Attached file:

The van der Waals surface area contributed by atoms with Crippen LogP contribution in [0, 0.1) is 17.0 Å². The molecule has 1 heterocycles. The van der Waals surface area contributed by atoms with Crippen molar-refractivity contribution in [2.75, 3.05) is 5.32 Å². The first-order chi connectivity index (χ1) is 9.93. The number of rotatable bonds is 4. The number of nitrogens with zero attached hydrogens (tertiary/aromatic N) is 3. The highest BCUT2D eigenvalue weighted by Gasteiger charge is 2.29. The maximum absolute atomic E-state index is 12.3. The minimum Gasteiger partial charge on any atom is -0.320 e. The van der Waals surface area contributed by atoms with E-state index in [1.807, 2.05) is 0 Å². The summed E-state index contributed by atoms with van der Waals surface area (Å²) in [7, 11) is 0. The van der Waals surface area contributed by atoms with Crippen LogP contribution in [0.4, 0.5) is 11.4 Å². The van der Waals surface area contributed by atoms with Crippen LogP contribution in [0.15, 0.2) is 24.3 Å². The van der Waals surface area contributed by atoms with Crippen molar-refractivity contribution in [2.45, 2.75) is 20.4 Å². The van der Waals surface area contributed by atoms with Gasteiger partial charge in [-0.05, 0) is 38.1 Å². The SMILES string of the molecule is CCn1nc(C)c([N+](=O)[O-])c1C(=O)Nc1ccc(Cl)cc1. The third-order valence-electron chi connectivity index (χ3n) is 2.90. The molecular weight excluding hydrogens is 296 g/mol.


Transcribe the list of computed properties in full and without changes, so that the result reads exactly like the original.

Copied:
The van der Waals surface area contributed by atoms with Crippen LogP contribution in [0, 0.1) is 17.0 Å². The molecule has 1 heterocycles. The van der Waals surface area contributed by atoms with Crippen molar-refractivity contribution in [2.75, 3.05) is 5.32 Å². The first-order chi connectivity index (χ1) is 9.93. The number of rotatable bonds is 4. The number of nitrogens with zero attached hydrogens (tertiary/aromatic N) is 3. The highest BCUT2D eigenvalue weighted by Gasteiger charge is 2.29. The maximum absolute atomic E-state index is 12.3. The minimum Gasteiger partial charge on any atom is -0.320 e. The van der Waals surface area contributed by atoms with E-state index in [1.807, 2.05) is 0 Å². The summed E-state index contributed by atoms with van der Waals surface area (Å²) in [7, 11) is 0. The van der Waals surface area contributed by atoms with Crippen LogP contribution in [0.4, 0.5) is 11.4 Å². The van der Waals surface area contributed by atoms with Crippen LogP contribution in [0.15, 0.2) is 24.3 Å². The van der Waals surface area contributed by atoms with Crippen molar-refractivity contribution in [2.45, 2.75) is 20.4 Å². The van der Waals surface area contributed by atoms with Gasteiger partial charge in [-0.05, 0) is 38.1 Å². The SMILES string of the molecule is CCn1nc(C)c([N+](=O)[O-])c1C(=O)Nc1ccc(Cl)cc1. The third-order valence-electron chi connectivity index (χ3n) is 2.90. The molecular weight excluding hydrogens is 296 g/mol.